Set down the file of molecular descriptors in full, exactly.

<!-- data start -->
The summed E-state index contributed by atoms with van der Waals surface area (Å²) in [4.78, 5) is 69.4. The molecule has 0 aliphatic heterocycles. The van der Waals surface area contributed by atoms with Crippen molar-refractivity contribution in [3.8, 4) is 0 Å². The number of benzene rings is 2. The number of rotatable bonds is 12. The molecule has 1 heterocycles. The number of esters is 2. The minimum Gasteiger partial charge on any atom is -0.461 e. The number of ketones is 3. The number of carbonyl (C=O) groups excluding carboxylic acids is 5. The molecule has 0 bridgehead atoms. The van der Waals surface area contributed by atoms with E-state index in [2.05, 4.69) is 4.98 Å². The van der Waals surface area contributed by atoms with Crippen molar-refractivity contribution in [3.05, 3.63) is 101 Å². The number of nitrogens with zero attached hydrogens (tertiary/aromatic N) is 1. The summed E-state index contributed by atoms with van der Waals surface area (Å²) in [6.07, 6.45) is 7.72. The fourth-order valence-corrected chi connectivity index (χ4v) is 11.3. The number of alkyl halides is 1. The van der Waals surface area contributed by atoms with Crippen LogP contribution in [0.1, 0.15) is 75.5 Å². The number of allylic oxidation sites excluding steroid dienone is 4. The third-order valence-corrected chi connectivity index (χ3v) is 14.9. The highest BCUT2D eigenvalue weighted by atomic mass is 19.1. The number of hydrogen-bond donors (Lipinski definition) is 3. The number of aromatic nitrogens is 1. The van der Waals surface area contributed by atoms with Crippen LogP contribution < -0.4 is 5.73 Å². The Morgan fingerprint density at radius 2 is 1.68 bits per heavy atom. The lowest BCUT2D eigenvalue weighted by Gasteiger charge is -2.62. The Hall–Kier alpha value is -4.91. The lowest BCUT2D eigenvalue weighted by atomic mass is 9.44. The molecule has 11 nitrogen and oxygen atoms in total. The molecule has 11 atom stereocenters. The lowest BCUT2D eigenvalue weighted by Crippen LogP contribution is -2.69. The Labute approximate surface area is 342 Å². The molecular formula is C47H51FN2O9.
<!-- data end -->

The summed E-state index contributed by atoms with van der Waals surface area (Å²) in [4.78, 5) is 69.4. The molecule has 0 aliphatic heterocycles. The van der Waals surface area contributed by atoms with Crippen molar-refractivity contribution in [3.8, 4) is 0 Å². The number of benzene rings is 2. The number of rotatable bonds is 12. The molecule has 1 heterocycles. The number of esters is 2. The minimum Gasteiger partial charge on any atom is -0.461 e. The number of ketones is 3. The number of carbonyl (C=O) groups excluding carboxylic acids is 5. The molecule has 0 bridgehead atoms. The van der Waals surface area contributed by atoms with E-state index in [2.05, 4.69) is 4.98 Å². The van der Waals surface area contributed by atoms with Crippen molar-refractivity contribution in [3.05, 3.63) is 101 Å². The number of nitrogens with zero attached hydrogens (tertiary/aromatic N) is 1. The summed E-state index contributed by atoms with van der Waals surface area (Å²) in [6.07, 6.45) is 7.72. The fourth-order valence-corrected chi connectivity index (χ4v) is 11.3. The number of alkyl halides is 1. The van der Waals surface area contributed by atoms with Crippen LogP contribution in [0.1, 0.15) is 75.5 Å². The number of allylic oxidation sites excluding steroid dienone is 4. The third-order valence-corrected chi connectivity index (χ3v) is 14.9. The highest BCUT2D eigenvalue weighted by atomic mass is 19.1. The number of hydrogen-bond donors (Lipinski definition) is 3. The number of aromatic nitrogens is 1. The van der Waals surface area contributed by atoms with Crippen LogP contribution < -0.4 is 5.73 Å². The Morgan fingerprint density at radius 2 is 1.68 bits per heavy atom. The lowest BCUT2D eigenvalue weighted by Gasteiger charge is -2.62. The Hall–Kier alpha value is -4.91. The lowest BCUT2D eigenvalue weighted by atomic mass is 9.44. The molecule has 11 nitrogen and oxygen atoms in total. The molecule has 11 atom stereocenters. The lowest BCUT2D eigenvalue weighted by Crippen LogP contribution is -2.69. The Labute approximate surface area is 342 Å². The molecular formula is C47H51FN2O9.